So are we talking about action drafting, where placing a worker chooses an action for you, and simultaneously makes it unavailable to everyone else? Or can this topic also include other mechanics where you place workers to decide what action/resource/risk you want this turn, regardless of how it does or doesn't relate to other players' options?

BenMora
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It's a mechanic that can very

It's a mechanic that can very closely capture the exact thing it is representing. Ie, a worker placement game where it represent literally sending actual workers to different areas, as seen in Stone Age, Archon, Star Craft the Board Game (if I recall correctly), Caylus.

My point being that so many other mechanics are so much more abstract.

lewpuls
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Rick L, I'd like to take a

Rick L, I'd like to take a broad view of the mechanic, rather than some person's narrow view. In the end it can be exclusionary (which is the type I really dislike), or it can be a way of allocating actions. And perhaps other things as well.

If a lot of people call it worker placement, that's close enough for me.

Willem Verheij
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It's an easy to teach

It's an easy to teach mechanic that tends to allow for games to not run too long. It's mainly the decision where to put the workers that is the challenge, but often players might already figure that out before its their turn unless someone just blocked them.

Rick L
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lewpuls wrote:Rick L, I'd

lewpuls wrote:
Rick L, I'd like to take a broad view of the mechanic, rather than some person's narrow view. In the end it can be exclusionary (which is the type I really dislike), or it can be a way of allocating actions. And perhaps other things as well.

If a lot of people call it worker placement, that's close enough for me.

Thanks lewpuls, I kind of wanted to address both things, but separately, and I also read your blog post on this, so I was debating where to best make a response. I think I'll just start here, and maybe save some thoughts to post on the other thread.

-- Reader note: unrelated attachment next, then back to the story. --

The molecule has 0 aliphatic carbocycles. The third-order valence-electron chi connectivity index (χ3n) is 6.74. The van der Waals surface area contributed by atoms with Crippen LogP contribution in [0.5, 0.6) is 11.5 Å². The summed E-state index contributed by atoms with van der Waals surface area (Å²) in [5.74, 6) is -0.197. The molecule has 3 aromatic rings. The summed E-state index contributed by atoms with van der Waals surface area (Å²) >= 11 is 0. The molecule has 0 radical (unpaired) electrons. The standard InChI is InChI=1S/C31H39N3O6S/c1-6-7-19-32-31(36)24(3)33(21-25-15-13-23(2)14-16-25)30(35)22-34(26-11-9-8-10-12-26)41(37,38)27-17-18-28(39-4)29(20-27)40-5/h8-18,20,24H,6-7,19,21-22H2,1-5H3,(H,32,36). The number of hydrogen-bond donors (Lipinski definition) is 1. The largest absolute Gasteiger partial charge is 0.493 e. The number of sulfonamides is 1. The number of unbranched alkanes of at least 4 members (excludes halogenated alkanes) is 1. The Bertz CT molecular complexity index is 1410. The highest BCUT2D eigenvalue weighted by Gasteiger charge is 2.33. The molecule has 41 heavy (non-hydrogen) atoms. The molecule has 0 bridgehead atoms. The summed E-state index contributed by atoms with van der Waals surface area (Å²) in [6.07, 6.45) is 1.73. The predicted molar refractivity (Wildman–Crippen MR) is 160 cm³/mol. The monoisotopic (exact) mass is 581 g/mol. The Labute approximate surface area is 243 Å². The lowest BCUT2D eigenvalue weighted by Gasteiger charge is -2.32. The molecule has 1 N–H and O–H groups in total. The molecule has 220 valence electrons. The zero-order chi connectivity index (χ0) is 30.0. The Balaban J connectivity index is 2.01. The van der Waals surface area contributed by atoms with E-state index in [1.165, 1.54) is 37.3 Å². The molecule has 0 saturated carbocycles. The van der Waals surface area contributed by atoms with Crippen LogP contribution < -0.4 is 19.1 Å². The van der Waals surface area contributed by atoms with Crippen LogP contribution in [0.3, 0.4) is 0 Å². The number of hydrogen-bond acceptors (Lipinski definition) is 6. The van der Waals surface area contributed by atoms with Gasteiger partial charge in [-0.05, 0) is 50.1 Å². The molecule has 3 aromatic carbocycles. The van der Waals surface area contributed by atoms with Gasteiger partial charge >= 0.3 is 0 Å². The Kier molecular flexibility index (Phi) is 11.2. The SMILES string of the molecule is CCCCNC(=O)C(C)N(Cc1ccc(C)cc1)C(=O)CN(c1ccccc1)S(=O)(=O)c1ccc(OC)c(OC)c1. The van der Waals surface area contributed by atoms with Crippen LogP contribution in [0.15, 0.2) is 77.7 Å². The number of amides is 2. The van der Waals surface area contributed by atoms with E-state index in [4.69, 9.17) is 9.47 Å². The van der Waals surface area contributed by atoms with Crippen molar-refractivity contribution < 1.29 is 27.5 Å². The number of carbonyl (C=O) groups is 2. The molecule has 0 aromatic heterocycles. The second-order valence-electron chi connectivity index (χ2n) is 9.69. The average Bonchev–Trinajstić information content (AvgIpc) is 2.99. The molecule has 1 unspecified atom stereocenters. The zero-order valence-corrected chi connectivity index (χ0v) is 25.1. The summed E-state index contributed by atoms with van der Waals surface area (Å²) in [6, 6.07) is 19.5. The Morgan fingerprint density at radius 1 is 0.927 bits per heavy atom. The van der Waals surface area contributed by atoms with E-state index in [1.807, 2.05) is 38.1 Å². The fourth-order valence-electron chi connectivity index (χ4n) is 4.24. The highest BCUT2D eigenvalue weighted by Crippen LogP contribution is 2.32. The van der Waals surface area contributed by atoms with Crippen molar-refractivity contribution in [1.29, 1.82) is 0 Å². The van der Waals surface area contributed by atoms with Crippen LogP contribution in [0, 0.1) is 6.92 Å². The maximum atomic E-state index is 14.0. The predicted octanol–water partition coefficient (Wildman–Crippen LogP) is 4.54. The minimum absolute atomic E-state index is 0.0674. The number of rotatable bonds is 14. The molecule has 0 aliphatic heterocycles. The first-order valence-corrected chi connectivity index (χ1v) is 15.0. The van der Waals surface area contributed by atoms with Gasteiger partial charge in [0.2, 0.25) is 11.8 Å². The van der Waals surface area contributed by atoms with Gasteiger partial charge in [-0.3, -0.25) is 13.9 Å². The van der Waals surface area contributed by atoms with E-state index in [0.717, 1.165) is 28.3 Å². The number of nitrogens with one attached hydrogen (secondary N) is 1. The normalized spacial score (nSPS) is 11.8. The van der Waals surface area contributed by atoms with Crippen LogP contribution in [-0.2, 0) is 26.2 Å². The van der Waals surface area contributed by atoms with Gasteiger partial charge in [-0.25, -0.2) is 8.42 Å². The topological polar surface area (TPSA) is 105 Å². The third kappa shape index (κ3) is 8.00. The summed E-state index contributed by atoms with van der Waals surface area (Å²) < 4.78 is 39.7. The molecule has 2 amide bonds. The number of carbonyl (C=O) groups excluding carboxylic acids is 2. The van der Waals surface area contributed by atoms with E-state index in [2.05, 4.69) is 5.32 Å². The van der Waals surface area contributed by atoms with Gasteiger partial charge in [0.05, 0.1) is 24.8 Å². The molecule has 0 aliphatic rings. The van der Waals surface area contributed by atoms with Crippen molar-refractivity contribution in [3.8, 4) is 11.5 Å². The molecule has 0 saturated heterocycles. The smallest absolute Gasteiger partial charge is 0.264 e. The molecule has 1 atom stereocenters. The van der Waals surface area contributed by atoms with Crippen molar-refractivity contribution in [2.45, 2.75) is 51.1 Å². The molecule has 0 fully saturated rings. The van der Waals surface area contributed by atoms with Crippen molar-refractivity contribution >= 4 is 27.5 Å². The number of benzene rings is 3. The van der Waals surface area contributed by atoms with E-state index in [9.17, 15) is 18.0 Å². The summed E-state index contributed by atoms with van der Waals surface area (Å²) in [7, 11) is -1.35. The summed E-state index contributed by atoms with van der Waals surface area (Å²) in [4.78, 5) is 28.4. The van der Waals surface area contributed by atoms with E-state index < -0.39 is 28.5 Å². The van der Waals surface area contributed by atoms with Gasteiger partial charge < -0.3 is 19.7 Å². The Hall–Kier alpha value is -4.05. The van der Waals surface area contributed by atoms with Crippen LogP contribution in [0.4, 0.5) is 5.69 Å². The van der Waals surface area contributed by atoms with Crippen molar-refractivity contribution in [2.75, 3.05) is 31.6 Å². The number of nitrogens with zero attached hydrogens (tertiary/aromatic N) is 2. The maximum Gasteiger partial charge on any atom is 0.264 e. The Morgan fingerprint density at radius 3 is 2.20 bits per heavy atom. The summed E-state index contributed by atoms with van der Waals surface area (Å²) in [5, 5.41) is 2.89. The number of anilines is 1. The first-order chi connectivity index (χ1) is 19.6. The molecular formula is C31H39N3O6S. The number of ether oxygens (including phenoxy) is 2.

I like the concept of placing a worker or token of any sort to act as a reminder, whether to track progress of something, or to "trigger" and event or action, such as drawing a card, rolling a die, scoring a point, or collecting resources.

I don't think I've played any games that have action drafting, but I "might have" lol - I decided to start a new thread about that, discussing "Catan" of all things!

I tend to think it's the action drafting mechanism that tends to bother people more - even though I haven't played Puerto Rico or Manhattan Project or any of the others like that at all, I've studied them, trying to learn more about everything in gaming, and in my reading this is what I see debated a lot.

But "placing workers" is kind of independent of that, because that's basically all you're doing when you place or move armies in Risk, or putting your character token on an adventure card in Elder Sign, or building a settlement in Catan. We're just calling them different things - armies, investigators, settlements - so I'd agree with BHFuturist - this is "theme".

Steve Broadfoot
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For me worker placement is a

For me worker placement is a literal representation of he action I am tying to do.

I love Civ building video games like Sim City and Tropico, and I love when other genres use he resource mechanic, Fallout 4 being a recent one. I love he feel of creating a settlement, I find it makes an experience more personal, which makes me more invested in a game.

In board games, worker placement is as close to that as possible. Sure I can play card games that do this, Citadels or 7 Wonders for example, or tile laying games like Quadropolis. Hese are all great games that I thoroughly enjoy, but for me they are just giving me the end result of the action, and that is impersonal. In a game like Agricola or Lords of Waterdeep, each worker used is specifically representing the exact action, and the result of those actions make the game more compelling than just waiting for my turn and seeing what cards are left to pick from.

TL;DR worker placement is more compelling and more personal because its a precise representation of my actions.